Is Elon Musk the new face of a growing populist rebellion?
However odd that may seem, populism lends itself to surprises. No one predicted that Donald Trump would be the catalyst for a resurgent and indeed triumphant populist right; so why should we be surprised if the pot smoking Tesla CEO has suddenly taken the lead in the growing rebellion against lockdown leftists?
Fresh off his mocking of CNN, Musk has now had enough of liberal California’s coronavirus restrictions. He announced that he’s not only suing Alameda County in California where he has a major Tesla facility, but that he is indeed going to take Tesla out of the tyrannical state and move his company to either Nevada or Texas. Alameda County is notoriously leftwing; when Ronald Reagan won the national popular vote by a nearly 20 percent margin back in 1984, Alameda County actually voted for Walter Mondale by a slightly larger margin! And so, what Musk has discovered is that even though his other plant in San Joaquin County is allowed to operate, Alameda County has thus far refused to allow their Tesla facility to open, which of course is crippling Tesla’s employees.
The latest is that Musk is waiting neither for court nor caravan; he is opening the plant in direct defiance of the radical county’s lockdown orders. Musk’s tweet reflected characteristic populist rhetoric: “I will be on the line with everyone else. If anyone is arrested, I ask that it only be me.”
So what’s going on here?
It seems that Musk is awakening to what hundreds of millions of people have awakened to all over the world: what a number of scholars are calling a mass populist uprising. Pollsters Scott Rasmussen and Doug Schoen were ahead of the curve when they published their book Mad as Hell back in 2010. Rasmussen and Schoen found substantial data here in the States that showed a major paradigm shift taking place among the American electorate, one where the old political divides between left vs. right or liberal vs. conservative were dying away, and a new political divide was rising: a divide between the political class vs. the people, the rulers and the ruled.
Political scholars Matthew Goodwin and Eric Kaufmann have come to the same conclusion. Their analyses of the successful Brexit referendum and the Trump campaign in 2016 found that the old class divisions of rich vs. poor that characterized 20th century politics had given way to concerns about nation, culture, and identity. The Brexit and Trump political earthquakes were followed by a series of aftershocks that saw the toppling of leftist globalist governments in Bulgaria, Moldova, Austria, Italy, Estonia, the Czech Republic, and Slovenia in Europe and Brazil, Columbia, Paraguay, Guatemala, and El Salvador in Latin America.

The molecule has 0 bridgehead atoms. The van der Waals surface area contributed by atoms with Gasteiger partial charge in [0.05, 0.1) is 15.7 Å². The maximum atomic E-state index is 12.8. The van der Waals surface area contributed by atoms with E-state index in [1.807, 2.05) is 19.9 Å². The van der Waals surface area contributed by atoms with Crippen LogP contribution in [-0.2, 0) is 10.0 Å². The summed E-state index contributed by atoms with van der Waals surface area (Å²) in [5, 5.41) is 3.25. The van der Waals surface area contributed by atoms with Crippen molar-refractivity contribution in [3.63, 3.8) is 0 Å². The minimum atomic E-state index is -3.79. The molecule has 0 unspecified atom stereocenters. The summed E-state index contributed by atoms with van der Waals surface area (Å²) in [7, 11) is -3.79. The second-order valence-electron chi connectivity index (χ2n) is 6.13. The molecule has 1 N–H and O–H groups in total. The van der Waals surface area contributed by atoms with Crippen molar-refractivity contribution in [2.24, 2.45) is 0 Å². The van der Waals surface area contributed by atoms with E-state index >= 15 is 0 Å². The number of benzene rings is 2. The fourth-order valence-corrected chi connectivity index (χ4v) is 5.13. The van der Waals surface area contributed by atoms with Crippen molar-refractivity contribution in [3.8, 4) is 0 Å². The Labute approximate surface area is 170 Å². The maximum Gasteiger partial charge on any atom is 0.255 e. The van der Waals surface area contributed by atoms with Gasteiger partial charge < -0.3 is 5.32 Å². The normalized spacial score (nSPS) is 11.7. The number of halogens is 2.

At the heart of this uprising is the notion that the political class no longer represents the concerns of the vast majority of the citizens. Matthew Goodwin cites studies that found that between Lyndon Johnson in 1964 and Barack Obama in 2012, the percentage of people who felt the government was being run for the benefit of all slumped from 64 to 19 percent, while the percentage who suspected it was being run for a few big interests soared from 27 to 79 percent. A comparable collapse in confidence in the political class pervades Europe as well.
Moreover, there’s an overwhelming sense that the political class is not merely disinterested in the concerns of the populace, but actually disdains them. Whether dismissing border and immigration controls as xenophobic, or economic protectionist advocates as obtuse, or anxieties about cultural change as bigoted and racist, the political class hardly hides their hostility towards populist concerns. No sooner had Elon Musk tweeted his decision to leave California than the Democrat Assemblywoman Lorena Gonzalez tweeted out: “F*ck Elon Musk.” With the latest revelations of Obamagate in the background, especially the deliberate attempt by Deep State officials to overturn the results of a presidential election, it’s no wonder that a growing number of Americans are concluding that there’s a fundamental hostility between the political class and the people.
And so, the growing rebellion against draconian lockdown measures has just gotten a rather high-profile figure for its newest member. And if Musk’s sentiments are indeed reflective of the emerging paradigm shift reshaping the world’s political order, the current populist revolt is not just getting bigger with every passing day; in many respects, the uprising has only just begun.
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